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You should send Bentley out for free stud services so that stupid people don't have litters.

ETA: Sorry, that was totally OT, and I couldn't help myself. I just want to commend Virgo for researching this and educating yourself. I've followed the thread and wished more dog owners would do that.
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Old 09-06-2012, 10:40 PM
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Don't litter.....spay and neuter.
Not every dog has the disposition/drive to be a service dog. Some dogs aren't able to do the job, when you look at breeders who raise dogs for the purpose of training them to be a service dog, they have to disqualify several of the puppies because they don't have the disposition....these are people who do this for a living.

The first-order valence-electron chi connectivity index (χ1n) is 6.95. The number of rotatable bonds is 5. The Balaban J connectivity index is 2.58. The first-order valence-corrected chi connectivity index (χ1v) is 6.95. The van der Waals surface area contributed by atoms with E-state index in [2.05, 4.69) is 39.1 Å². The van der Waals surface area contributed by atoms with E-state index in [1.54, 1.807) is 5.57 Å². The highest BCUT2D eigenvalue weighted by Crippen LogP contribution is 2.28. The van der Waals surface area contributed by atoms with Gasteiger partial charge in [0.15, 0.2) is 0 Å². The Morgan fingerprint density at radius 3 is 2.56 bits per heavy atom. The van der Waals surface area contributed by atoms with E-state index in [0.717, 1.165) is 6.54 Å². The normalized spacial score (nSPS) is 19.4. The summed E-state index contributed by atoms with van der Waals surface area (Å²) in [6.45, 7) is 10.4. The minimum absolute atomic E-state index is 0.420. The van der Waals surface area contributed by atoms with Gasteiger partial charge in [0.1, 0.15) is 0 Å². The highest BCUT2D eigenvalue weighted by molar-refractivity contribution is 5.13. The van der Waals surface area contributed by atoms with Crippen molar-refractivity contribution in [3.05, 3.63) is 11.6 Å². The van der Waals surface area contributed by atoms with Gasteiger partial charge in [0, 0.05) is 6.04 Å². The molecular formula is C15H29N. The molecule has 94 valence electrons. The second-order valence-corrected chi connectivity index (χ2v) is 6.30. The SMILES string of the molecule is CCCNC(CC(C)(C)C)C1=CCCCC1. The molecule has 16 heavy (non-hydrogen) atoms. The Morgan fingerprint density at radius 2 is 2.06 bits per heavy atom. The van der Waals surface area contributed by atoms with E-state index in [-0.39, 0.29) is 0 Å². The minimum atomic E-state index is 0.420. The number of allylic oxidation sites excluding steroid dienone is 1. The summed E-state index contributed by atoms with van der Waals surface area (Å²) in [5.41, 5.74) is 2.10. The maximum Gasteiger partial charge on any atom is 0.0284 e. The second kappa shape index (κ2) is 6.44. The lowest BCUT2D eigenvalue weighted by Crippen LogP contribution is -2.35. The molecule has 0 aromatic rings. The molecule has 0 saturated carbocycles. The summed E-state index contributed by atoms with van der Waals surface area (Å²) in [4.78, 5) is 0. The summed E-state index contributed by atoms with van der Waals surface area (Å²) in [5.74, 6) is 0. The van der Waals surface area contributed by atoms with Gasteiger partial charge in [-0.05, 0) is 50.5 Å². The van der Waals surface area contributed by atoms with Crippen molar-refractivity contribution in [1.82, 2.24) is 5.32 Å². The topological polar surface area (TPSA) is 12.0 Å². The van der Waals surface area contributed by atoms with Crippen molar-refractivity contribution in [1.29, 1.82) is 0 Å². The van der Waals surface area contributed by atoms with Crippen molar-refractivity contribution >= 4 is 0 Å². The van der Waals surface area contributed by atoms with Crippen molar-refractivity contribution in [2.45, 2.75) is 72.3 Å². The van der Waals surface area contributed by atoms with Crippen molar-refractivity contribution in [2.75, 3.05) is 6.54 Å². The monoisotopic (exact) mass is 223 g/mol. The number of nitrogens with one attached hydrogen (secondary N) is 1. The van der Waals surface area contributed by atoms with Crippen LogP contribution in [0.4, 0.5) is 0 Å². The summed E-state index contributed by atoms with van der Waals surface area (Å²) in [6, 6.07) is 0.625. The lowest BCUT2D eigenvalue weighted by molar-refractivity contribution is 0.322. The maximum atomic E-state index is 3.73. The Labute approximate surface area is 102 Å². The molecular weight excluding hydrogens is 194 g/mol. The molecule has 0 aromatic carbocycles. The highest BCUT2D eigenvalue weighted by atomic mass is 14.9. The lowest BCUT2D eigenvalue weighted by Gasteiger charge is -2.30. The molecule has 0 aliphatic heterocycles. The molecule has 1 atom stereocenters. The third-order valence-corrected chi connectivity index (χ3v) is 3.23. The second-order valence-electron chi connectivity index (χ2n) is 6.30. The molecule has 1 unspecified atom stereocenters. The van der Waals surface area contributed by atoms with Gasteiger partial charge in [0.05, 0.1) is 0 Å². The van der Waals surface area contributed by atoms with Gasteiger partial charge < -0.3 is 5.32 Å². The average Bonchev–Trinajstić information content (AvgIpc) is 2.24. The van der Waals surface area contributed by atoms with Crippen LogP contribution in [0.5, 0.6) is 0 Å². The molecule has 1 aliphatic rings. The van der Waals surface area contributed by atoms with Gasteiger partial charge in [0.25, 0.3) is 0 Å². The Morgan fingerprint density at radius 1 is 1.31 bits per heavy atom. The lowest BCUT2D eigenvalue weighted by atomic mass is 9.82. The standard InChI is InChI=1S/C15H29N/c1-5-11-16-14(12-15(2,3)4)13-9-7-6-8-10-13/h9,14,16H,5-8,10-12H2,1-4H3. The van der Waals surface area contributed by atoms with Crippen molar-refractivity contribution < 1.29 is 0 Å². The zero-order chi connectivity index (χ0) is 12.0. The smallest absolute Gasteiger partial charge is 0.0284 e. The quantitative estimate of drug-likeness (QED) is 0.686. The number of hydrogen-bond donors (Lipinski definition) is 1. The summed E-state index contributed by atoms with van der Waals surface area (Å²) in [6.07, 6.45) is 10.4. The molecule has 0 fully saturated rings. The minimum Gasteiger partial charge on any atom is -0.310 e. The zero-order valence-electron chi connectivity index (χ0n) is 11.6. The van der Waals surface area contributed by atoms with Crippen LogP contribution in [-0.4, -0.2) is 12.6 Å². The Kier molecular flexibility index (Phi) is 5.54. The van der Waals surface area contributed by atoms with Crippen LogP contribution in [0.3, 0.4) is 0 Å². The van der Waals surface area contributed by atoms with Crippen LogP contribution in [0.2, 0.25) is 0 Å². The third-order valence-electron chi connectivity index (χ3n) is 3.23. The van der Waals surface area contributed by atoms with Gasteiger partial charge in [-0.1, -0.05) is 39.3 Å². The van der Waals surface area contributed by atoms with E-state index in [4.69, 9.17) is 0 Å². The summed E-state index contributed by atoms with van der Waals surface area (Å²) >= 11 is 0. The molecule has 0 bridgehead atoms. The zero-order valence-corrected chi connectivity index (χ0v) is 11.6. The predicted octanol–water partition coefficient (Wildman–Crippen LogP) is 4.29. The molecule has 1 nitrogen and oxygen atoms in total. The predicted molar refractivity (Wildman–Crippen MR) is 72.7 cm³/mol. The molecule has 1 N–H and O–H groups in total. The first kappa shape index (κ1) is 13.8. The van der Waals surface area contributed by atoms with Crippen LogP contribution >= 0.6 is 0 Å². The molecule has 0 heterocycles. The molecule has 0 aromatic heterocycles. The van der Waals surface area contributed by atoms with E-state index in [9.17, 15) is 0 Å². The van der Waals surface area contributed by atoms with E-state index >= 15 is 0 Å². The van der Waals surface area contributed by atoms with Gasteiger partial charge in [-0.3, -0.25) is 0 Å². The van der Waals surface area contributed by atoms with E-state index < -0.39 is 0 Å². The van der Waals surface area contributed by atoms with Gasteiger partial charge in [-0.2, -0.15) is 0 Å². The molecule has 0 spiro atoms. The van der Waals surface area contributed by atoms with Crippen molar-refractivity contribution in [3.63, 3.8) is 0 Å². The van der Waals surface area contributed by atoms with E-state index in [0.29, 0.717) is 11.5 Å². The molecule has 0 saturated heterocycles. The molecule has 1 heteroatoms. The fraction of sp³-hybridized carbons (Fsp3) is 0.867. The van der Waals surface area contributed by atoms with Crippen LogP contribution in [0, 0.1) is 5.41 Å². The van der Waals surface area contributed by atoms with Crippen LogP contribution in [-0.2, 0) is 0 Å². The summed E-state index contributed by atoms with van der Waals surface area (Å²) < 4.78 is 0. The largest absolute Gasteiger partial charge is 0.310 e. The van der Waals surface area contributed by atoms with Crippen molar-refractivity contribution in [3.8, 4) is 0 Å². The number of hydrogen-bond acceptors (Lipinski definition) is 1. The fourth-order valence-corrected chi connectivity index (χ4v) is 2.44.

Do your dog, the pet population and yourself a HUGE service and look into getting her spayed before her first heat.
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Old 09-20-2012, 02:54 AM
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Absolutely spay. All of my bitches were spayed and all had *no* ill effects afterward.

Also, service dog agencies just don't accept unwanted litters of pups from folks whose bitches have had pups. If that was so, then every backyard breeder and every Tom, **** and Harry whose bitches got pregant would be dumping untold numbers of unwanted pups at these places. What happens to excess, unwanted pups? Most end up at overcrowed, "kill" shelters. A very few lucky ones will find homes (either before the litter is dumped at the shelter, or through the shelter). Most will die.

Yeah...so please spay your bitch. It's the kindest thing to do overall.